Assessing the contribution of wave runup to total water levels under extreme conditions with empirical parameterizations and global data sources: a case study of Holbox, Mexico.

Supervisors: Sanne Muis, Maialen Irazoqui Apecechea (Department of Environmental Hydrodynamics and Forecasting, Deltares, The Netherlands)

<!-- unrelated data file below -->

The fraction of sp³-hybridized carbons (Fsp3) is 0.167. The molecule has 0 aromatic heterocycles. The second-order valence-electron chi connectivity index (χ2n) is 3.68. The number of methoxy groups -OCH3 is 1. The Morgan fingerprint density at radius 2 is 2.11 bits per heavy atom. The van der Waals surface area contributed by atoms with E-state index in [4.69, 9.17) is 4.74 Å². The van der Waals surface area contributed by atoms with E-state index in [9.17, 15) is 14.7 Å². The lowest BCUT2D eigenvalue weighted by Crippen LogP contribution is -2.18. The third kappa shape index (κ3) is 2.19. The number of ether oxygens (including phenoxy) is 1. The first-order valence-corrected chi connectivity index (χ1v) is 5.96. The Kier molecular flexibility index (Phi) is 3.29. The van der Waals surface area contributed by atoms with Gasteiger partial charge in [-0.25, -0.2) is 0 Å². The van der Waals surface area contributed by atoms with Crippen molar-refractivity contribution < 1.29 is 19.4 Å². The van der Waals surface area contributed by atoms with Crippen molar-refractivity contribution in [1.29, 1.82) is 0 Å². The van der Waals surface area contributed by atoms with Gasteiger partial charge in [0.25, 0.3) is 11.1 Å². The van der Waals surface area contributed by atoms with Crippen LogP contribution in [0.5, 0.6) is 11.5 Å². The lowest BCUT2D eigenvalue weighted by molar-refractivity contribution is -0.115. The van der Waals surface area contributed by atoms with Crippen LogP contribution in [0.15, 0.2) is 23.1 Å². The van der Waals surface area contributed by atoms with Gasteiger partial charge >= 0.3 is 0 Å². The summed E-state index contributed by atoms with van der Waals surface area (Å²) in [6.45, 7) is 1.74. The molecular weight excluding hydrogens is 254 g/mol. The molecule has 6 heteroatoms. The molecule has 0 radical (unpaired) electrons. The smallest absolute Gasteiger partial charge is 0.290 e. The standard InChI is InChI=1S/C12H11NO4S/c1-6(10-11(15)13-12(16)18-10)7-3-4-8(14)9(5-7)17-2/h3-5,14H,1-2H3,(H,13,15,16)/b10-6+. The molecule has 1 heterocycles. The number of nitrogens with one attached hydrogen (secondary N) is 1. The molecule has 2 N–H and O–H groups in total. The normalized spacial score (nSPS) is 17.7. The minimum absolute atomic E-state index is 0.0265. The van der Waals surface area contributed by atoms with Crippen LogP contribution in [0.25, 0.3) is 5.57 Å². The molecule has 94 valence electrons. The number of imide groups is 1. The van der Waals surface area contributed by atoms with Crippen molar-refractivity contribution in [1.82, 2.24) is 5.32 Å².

Coastal flooding is one of the major environmental phenomenos affecting an important amount of the the global population. It is expected to worsen since coastal cities continue growing, and climate change alters modes of variability and intensifies storms. The increase in magnitude of processes such as wave setup and runup during storm contiditions alters considerably the water levels in the nearshore and enhances coastal flooding events. The few studies focused on the estimation of total water levels during extreme conditions for coastal flooding at global scale have estimated the effects of astronomical tide and storm surge accurately; while the wave-induced effects on water levels have faced some limitations. In this way, the present work takes a sandy beach in the Gulf of Mexico as case study to simulate storm conditions in the XBeach model. The results of the simulations are compared with different wave runup parameterizations using local data. Further comparisonsare made when the emprical parameterizations use global datasets of waves from ERA5 and nearshore slopes. The results showed an important contribution of the wave-induced effects on total water levels (50%). The parametrizations showed a different performance according to the foreshore slope, with more similarity to the modelled runup for slopes beween 0.06-0.09. Finally, the use of global waves data from ERA5 in the parameterizations gave results similar to the local data; while the use of nearshore slopes underestimated runup and it is not recommended.